Tori Ichi Sake Dining, Sydney CBD

This restaurant is now closed.

The Wynyard area is known for its many bars and great places to go out at night, but before heading for a drink I like to eat dinner. Finding good, quick and affordable food is something I’ve always found difficult around the Wynyard area as you either eat finger (bar) food or eat expensive restaurant food – there are few choices for mid-range priced restaurants.

On this night, my friend suggests we check out Tori Ichi Sake Dining, a new restaurant that opened recently. The interiors are furnished dark and sleek and it is a bit hidden, with most of the restaurant hidden at street view. There are zig zag lights on the ceiling which beckon you to enter. It has an impressive drink menu which boasts 15 types of sake (Japanese rice wine), but the food menu is rather standard Japanese. We couldn’t decide what to eat so we opt for the dinner function menu which is $20 per person with drinks on top of that. Not long after ordering, we find out that the kitchen has run out of a lot of the ingredients, so we get upgraded dishes instead; we get gyoza (pan-fried dumplings) and marinated octopus instead of  the chicken liver, and also receive salmon carpaccio instead of english spinach.

Drinks come first and I’ve ordered 3 kinds of Sake for $15. This includes the ‘Karen’, ‘Sumine’ and ‘Yamatoshizuku’. The three drinks come out with three tags to identify which one is which. They are served at room temperature and I’m not really a fan of any of them. Personally, I much prefer hot sake tocool sake which is something other Japanese restaurants offer, such as Wagaya.

Cucumber Pickles Nukazuke, Asazuke Pickles, Cabbage

To start the foods off, three of the starters come first in little bowls to share. The cucumber pickles are boring, as are the Asazuke pickles. To top it off, the cabbage is salty and disgusting…great start to the night. Needless to say these starters sat there unfinished.

Marinated Octopus, Qing-Geng-Cai Sesame-hitashi Prawn Flavour, Edamame

Our next three starters then come out. Thankfully these taste better compared to the previous three. The octopus is very tender with a light vinaigrette, the Qing-Geng-Cai (bok choy) is served cold with dried fish and a good combo, and the edamame is warm and addictive after munching on a couple of the bean pods.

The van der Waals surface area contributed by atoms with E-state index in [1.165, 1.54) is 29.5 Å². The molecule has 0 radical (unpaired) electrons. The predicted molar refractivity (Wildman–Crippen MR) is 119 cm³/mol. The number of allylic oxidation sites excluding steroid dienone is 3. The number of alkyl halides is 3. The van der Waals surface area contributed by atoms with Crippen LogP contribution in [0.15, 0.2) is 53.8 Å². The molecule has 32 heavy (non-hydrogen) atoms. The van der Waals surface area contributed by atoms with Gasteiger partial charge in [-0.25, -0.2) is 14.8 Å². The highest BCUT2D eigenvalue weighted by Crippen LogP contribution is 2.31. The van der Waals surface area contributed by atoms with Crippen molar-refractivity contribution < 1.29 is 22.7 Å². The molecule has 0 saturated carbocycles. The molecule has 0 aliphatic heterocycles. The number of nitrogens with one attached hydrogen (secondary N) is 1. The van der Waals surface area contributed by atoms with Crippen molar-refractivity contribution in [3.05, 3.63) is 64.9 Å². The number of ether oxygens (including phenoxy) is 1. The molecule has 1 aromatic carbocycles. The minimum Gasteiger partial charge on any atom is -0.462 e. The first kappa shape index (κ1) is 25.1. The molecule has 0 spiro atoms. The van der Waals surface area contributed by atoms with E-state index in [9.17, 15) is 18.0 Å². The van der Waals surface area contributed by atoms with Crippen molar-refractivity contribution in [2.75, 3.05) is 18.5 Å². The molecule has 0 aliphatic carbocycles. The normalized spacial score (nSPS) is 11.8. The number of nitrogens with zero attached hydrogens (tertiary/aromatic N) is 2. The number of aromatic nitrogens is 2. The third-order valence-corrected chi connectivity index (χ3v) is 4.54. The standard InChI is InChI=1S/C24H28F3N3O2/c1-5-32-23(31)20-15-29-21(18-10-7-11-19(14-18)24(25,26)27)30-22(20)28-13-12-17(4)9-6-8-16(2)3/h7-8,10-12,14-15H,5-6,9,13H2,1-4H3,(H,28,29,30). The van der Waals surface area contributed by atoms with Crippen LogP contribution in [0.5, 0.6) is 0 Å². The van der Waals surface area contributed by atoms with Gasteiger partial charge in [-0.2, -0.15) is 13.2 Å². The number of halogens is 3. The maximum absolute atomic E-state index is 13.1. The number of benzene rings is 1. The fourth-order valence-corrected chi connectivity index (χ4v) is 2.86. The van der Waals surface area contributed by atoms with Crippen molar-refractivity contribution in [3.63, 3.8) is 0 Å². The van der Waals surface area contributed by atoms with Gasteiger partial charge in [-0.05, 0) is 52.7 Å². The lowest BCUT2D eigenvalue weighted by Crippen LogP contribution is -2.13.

Gyoza (Pan-Fried Dumplings)

The gyoza then comes out served with a soya dipping sauce. It is hot and crispy on the outside with succulent fillings on the inside. It isn’t too oily either which makes it more enjoyable.

Salmon Carpaccio

We then receive a serving of salmon carpaccio since they have run out of english spinach (not sure how they’re equivalent dishes but hey, I’m not complaining!). It is served with vinaigrette and a lemon wedge at room temperature. Refreshing and simple, I would prefer this more if it were served cold instead.

Seared Smoked Duck

Deep Fried Chicken Wing Nagoya Style

Karaage Chicken

Then comes three of our meat dishes. The duck has a beautiful smokey flavour; my only criticism is that it’s been cooked a bit strangely such that it doesn’t actually taste like duck anymore and in fact, tastes like sausage. The chicken wings have a crunchy, crispy skin. The meat is well marinated with honey soy, sesame and spicy flavours. The karaage chicken is hot and fresh. It is cooked perfectly and is succulent and tender in the middle.

Dashi Rolled Egg Omelette (free range eggs)

Oden Mix (Japanese stew)

Our last two dishes which come out are a bit confusing. The first is an egg omelette which is meant to be cooked in dashi (fish stock). I find that the egg is very bland with barely any dashi taste and is not sweet enough. Your average sushi train will do a much better version of this and I’ve cooked this plenty of times at home before with it tasting immensely more flavoursome. The oden mix (Japanese stew) then comes out. It consists of a clear broth full of chewy tender things, most of which we cannot identify. The broth tastes like udon soup and acts as a good palate cleanser, but seems quite disconnected from the rest of the menu.

At the end of this meal, the majority of the table is not full yet and we contemplate doing a Macca’s run. I feel that although $20 per person for a set menu is a reasonable price, the portions of food which come out must be quite small. They have some hit and some miss dishes and I probably won’t be coming back again since there are many good Japanese restaurants out there with competitive prices. Overall, I’m disappointed by Tori Ichi Sake Dining. Maybe it should consider specialising in just Sake.

Tori Ichi Sake Dining
12 O’Connell St, Sydney, NSW 2000
Ph: (02) 9233 8181

Tori Ichi Sake Dining on Urbanspoon


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